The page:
8: Jobs-Plus (America)
The Jobs-Plus programme was established in America in 1996 and is one of few initiatives looking at the long-term effects on participants. Beginning as a pilot in six cities, the aim was to increase the number of public housing residents moving into work.
The pilots consisted of three key parts. The first was employment-related services provided through the public housing organisations. This included help with job search, coaching to move closer to the labour market, vocational training, subsidised supported-work positions for those furthest from labour market and advice on moving into self-employment. Secondly, changes in rent rules were introduced that provided financial incentives for tenants to move into work. These included smaller increases in rent payments as earnings increased and ensuring residents were aware of other in work benefits they were entitled to claim. Thirdly, community support was provided. This involved recruiting a number of tenants to explain the programme to their neighbors and encourage them to use the Jobs-Plus services. Residents received payment or rent reduction in return for this.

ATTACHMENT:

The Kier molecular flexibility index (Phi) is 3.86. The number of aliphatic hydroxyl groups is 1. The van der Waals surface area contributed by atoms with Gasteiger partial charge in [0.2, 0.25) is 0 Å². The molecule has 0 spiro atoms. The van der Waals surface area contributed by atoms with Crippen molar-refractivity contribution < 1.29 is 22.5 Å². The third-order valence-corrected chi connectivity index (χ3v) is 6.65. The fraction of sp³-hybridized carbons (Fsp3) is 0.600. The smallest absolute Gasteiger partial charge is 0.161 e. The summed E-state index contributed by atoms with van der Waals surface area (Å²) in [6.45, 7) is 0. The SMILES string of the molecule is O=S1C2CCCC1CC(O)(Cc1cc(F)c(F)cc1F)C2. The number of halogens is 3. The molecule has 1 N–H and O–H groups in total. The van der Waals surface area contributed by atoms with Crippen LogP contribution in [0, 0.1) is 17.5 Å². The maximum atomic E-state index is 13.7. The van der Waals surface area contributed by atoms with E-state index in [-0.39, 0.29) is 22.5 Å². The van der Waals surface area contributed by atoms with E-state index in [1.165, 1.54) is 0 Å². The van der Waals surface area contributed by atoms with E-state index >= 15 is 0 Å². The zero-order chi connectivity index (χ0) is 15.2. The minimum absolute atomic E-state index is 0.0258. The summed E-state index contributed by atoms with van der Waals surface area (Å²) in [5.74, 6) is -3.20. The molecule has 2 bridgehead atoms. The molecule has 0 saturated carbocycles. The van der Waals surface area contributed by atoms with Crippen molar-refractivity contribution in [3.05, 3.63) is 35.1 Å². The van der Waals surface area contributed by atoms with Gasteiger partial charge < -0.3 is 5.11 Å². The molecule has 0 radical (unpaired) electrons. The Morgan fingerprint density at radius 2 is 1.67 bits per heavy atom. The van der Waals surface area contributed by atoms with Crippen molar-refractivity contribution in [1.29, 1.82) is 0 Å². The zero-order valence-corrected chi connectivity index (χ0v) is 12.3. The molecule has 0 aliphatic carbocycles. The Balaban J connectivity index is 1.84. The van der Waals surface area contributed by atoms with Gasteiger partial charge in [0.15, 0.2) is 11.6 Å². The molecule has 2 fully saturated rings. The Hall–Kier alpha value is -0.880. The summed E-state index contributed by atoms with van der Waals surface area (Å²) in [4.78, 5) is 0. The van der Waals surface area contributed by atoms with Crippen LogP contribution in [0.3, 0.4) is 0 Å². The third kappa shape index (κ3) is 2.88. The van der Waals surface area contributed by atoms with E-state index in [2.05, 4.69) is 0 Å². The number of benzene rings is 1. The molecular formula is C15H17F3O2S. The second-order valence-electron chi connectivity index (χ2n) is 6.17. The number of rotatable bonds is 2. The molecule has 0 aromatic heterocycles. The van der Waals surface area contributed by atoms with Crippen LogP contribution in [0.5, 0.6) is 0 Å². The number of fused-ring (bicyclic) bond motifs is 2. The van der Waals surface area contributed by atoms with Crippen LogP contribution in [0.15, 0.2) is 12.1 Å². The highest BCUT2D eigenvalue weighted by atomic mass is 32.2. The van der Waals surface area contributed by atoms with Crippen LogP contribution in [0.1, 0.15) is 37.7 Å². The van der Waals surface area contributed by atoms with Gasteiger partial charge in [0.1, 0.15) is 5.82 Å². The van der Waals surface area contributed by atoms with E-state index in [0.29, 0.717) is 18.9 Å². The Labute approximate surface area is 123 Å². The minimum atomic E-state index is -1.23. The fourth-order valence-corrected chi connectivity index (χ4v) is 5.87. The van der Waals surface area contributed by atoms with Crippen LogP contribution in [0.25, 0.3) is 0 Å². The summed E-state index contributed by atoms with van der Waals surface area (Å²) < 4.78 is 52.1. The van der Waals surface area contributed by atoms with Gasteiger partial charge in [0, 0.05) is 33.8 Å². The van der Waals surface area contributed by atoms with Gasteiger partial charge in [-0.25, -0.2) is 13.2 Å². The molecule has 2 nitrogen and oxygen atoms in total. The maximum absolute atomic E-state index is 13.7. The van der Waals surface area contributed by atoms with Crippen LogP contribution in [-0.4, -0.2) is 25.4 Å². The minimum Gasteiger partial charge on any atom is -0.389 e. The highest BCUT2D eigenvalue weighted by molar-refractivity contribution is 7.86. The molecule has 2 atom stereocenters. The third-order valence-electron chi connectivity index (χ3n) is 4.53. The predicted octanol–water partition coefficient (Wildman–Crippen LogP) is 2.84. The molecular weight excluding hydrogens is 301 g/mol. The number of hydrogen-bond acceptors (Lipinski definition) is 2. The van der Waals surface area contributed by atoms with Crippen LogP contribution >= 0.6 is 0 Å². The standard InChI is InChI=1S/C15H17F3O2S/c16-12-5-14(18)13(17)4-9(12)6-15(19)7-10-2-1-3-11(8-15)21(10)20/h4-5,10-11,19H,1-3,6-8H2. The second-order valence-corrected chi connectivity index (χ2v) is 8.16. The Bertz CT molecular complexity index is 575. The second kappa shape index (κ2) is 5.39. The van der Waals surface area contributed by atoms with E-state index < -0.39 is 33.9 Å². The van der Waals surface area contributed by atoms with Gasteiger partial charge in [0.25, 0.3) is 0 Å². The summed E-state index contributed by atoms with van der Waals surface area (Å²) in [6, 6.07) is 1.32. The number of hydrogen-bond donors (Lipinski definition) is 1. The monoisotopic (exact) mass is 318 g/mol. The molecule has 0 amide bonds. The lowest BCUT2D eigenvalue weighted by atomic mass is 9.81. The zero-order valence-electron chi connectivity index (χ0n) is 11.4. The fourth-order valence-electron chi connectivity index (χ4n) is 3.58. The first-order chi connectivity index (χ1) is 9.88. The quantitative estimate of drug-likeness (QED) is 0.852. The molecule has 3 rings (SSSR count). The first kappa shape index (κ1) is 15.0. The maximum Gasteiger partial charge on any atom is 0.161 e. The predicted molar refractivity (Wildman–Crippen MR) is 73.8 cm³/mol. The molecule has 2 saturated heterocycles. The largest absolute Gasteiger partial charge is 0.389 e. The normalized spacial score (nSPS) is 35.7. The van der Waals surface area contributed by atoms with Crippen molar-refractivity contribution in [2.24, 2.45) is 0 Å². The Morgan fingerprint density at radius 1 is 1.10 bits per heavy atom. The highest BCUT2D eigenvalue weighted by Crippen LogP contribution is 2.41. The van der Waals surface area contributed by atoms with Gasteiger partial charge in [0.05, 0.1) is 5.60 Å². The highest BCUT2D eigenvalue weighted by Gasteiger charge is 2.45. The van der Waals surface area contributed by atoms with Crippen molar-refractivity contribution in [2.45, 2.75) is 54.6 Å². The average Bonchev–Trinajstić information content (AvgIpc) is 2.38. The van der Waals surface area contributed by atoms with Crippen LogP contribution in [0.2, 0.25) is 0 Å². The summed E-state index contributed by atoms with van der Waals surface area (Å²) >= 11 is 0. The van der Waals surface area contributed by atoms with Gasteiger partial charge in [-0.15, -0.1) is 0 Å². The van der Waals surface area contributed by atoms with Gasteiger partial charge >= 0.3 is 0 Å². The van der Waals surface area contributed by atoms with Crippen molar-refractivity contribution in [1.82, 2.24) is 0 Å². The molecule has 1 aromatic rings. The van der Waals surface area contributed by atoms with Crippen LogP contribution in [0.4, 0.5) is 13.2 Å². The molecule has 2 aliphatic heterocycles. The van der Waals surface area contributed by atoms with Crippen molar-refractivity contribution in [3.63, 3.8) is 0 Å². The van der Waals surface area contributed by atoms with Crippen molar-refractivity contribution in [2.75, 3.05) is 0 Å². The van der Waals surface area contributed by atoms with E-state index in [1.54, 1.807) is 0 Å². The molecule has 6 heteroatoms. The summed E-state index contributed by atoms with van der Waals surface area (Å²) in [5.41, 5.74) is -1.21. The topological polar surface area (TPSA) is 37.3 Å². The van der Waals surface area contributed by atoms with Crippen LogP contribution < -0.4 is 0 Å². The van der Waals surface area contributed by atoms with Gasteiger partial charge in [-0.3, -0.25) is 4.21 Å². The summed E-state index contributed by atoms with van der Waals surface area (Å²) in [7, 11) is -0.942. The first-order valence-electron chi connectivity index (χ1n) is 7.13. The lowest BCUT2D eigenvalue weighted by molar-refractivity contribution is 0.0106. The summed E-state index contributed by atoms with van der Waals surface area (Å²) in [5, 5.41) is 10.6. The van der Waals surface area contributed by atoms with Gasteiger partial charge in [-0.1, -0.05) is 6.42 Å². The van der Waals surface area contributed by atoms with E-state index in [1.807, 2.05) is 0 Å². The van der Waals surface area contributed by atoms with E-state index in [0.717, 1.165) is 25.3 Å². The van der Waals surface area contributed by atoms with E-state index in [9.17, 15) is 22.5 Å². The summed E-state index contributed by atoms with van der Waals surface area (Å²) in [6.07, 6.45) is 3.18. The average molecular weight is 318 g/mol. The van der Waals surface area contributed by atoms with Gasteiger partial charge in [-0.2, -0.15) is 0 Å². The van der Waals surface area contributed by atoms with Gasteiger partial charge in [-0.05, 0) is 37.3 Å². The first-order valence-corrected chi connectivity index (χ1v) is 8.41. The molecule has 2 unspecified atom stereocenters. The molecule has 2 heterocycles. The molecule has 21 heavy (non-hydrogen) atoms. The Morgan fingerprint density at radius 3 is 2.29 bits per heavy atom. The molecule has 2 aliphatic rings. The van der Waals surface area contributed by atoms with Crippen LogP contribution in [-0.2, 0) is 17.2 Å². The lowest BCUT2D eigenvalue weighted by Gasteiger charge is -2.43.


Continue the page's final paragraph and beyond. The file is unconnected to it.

An evaluation of the trial involving more than 5,000 participants was carried out by the Department of Housing and Urban Development, the Rockefeller Foundation and the education and social policy research organization Mdrc. The outcomes of public housing developments taking part in the trial were compared with similar developments in the same cities not participating in the programme. Tenants involved in the pilots earned an average of $1,141 more per year than residents in comparison developments. Participants were also found to continue to earn more even after the programme ended – of around $1,300 a year three years after the pilot ended.29 The evaluation also found that it was necessary to fully implement all three parts of the initiative. Those that failed to do this saw smaller increases in earning among tenants.
Based on this strong evaluation and long-term impact, the programme continues to receive funding and is being replicated in other cities, both in America and in other countries.30